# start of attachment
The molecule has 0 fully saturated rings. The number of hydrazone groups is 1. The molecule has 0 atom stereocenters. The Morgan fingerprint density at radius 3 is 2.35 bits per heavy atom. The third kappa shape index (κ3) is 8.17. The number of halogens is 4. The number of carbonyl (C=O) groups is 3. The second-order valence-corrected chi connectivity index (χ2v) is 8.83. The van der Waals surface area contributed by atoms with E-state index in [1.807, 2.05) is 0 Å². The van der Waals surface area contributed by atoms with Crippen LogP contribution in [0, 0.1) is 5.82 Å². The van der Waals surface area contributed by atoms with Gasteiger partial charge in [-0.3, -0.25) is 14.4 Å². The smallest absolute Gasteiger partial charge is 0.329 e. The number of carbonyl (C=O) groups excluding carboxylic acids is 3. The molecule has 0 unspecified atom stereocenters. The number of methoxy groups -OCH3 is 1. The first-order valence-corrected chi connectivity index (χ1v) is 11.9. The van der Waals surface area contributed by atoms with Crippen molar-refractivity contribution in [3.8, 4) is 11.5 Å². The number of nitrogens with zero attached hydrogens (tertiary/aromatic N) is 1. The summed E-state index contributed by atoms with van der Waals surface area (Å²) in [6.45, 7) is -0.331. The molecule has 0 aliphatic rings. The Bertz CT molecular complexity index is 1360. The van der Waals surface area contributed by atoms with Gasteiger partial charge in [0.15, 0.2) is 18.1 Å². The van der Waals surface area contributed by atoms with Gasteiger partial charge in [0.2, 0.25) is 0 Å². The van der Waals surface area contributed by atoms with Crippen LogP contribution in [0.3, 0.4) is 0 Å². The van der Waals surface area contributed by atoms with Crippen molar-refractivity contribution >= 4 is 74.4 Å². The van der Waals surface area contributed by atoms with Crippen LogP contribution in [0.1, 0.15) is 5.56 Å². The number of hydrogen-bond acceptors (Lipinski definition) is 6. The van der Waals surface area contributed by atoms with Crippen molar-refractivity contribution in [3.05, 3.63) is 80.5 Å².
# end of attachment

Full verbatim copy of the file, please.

The molecule has 0 fully saturated rings. The number of hydrazone groups is 1. The molecule has 0 atom stereocenters. The Morgan fingerprint density at radius 3 is 2.35 bits per heavy atom. The third kappa shape index (κ3) is 8.17. The number of halogens is 4. The number of carbonyl (C=O) groups is 3. The second-order valence-corrected chi connectivity index (χ2v) is 8.83. The van der Waals surface area contributed by atoms with E-state index in [1.807, 2.05) is 0 Å². The van der Waals surface area contributed by atoms with Crippen LogP contribution in [0, 0.1) is 5.82 Å². The van der Waals surface area contributed by atoms with Gasteiger partial charge in [-0.3, -0.25) is 14.4 Å². The smallest absolute Gasteiger partial charge is 0.329 e. The number of carbonyl (C=O) groups excluding carboxylic acids is 3. The molecule has 0 unspecified atom stereocenters. The number of methoxy groups -OCH3 is 1. The first-order valence-corrected chi connectivity index (χ1v) is 11.9. The van der Waals surface area contributed by atoms with Crippen molar-refractivity contribution in [3.8, 4) is 11.5 Å². The number of nitrogens with zero attached hydrogens (tertiary/aromatic N) is 1. The summed E-state index contributed by atoms with van der Waals surface area (Å²) in [6.45, 7) is -0.331. The molecule has 0 aliphatic rings. The Bertz CT molecular complexity index is 1360. The van der Waals surface area contributed by atoms with Gasteiger partial charge in [0.15, 0.2) is 18.1 Å². The van der Waals surface area contributed by atoms with Gasteiger partial charge in [0.2, 0.25) is 0 Å². The van der Waals surface area contributed by atoms with Crippen LogP contribution in [0.3, 0.4) is 0 Å². The van der Waals surface area contributed by atoms with Crippen molar-refractivity contribution >= 4 is 74.4 Å². The van der Waals surface area contributed by atoms with Crippen LogP contribution in [0.1, 0.15) is 5.56 Å². The number of hydrogen-bond acceptors (Lipinski definition) is 6. The van der Waals surface area contributed by atoms with Crippen molar-refractivity contribution in [3.05, 3.63) is 80.5 Å².